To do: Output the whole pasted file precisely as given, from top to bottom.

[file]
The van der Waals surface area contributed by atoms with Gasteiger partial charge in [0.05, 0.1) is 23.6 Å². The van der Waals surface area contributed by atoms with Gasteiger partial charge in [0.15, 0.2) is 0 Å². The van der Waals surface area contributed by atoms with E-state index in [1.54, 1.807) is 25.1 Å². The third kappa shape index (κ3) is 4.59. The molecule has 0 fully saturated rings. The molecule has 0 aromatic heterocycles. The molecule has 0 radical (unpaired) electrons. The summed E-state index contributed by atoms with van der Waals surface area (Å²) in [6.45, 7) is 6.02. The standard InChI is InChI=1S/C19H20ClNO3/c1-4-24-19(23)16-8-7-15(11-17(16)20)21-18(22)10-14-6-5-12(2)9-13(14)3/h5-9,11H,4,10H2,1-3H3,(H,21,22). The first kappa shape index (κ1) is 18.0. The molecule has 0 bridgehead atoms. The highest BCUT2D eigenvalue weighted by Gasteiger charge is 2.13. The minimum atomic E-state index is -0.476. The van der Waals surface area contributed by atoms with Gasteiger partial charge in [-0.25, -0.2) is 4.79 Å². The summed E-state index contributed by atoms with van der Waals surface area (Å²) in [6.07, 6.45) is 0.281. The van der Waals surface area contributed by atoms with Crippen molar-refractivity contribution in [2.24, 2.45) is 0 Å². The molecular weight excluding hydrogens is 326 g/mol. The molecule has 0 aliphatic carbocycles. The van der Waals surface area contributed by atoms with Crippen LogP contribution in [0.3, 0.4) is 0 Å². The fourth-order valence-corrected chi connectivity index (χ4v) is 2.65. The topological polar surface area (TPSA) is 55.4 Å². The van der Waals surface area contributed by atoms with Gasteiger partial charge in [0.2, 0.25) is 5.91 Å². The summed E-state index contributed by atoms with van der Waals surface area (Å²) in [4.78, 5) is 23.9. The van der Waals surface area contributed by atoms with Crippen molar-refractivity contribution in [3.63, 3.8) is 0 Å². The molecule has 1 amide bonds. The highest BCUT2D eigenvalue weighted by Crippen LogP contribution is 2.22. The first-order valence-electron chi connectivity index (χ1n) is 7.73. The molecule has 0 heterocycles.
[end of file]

The van der Waals surface area contributed by atoms with Gasteiger partial charge in [0.05, 0.1) is 23.6 Å². The van der Waals surface area contributed by atoms with Gasteiger partial charge in [0.15, 0.2) is 0 Å². The van der Waals surface area contributed by atoms with E-state index in [1.54, 1.807) is 25.1 Å². The third kappa shape index (κ3) is 4.59. The molecule has 0 fully saturated rings. The molecule has 0 aromatic heterocycles. The molecule has 0 radical (unpaired) electrons. The summed E-state index contributed by atoms with van der Waals surface area (Å²) in [6.45, 7) is 6.02. The standard InChI is InChI=1S/C19H20ClNO3/c1-4-24-19(23)16-8-7-15(11-17(16)20)21-18(22)10-14-6-5-12(2)9-13(14)3/h5-9,11H,4,10H2,1-3H3,(H,21,22). The first kappa shape index (κ1) is 18.0. The molecule has 0 bridgehead atoms. The highest BCUT2D eigenvalue weighted by Gasteiger charge is 2.13. The minimum atomic E-state index is -0.476. The van der Waals surface area contributed by atoms with Gasteiger partial charge in [-0.25, -0.2) is 4.79 Å². The summed E-state index contributed by atoms with van der Waals surface area (Å²) in [6.07, 6.45) is 0.281. The van der Waals surface area contributed by atoms with Crippen molar-refractivity contribution in [2.24, 2.45) is 0 Å². The molecular weight excluding hydrogens is 326 g/mol. The molecule has 0 aliphatic carbocycles. The van der Waals surface area contributed by atoms with Crippen LogP contribution in [0.3, 0.4) is 0 Å². The fourth-order valence-corrected chi connectivity index (χ4v) is 2.65. The topological polar surface area (TPSA) is 55.4 Å². The van der Waals surface area contributed by atoms with Gasteiger partial charge in [0.2, 0.25) is 5.91 Å². The summed E-state index contributed by atoms with van der Waals surface area (Å²) in [4.78, 5) is 23.9. The van der Waals surface area contributed by atoms with Crippen molar-refractivity contribution in [3.63, 3.8) is 0 Å². The molecule has 1 amide bonds. The highest BCUT2D eigenvalue weighted by Crippen LogP contribution is 2.22. The first-order valence-electron chi connectivity index (χ1n) is 7.73. The molecule has 0 heterocycles.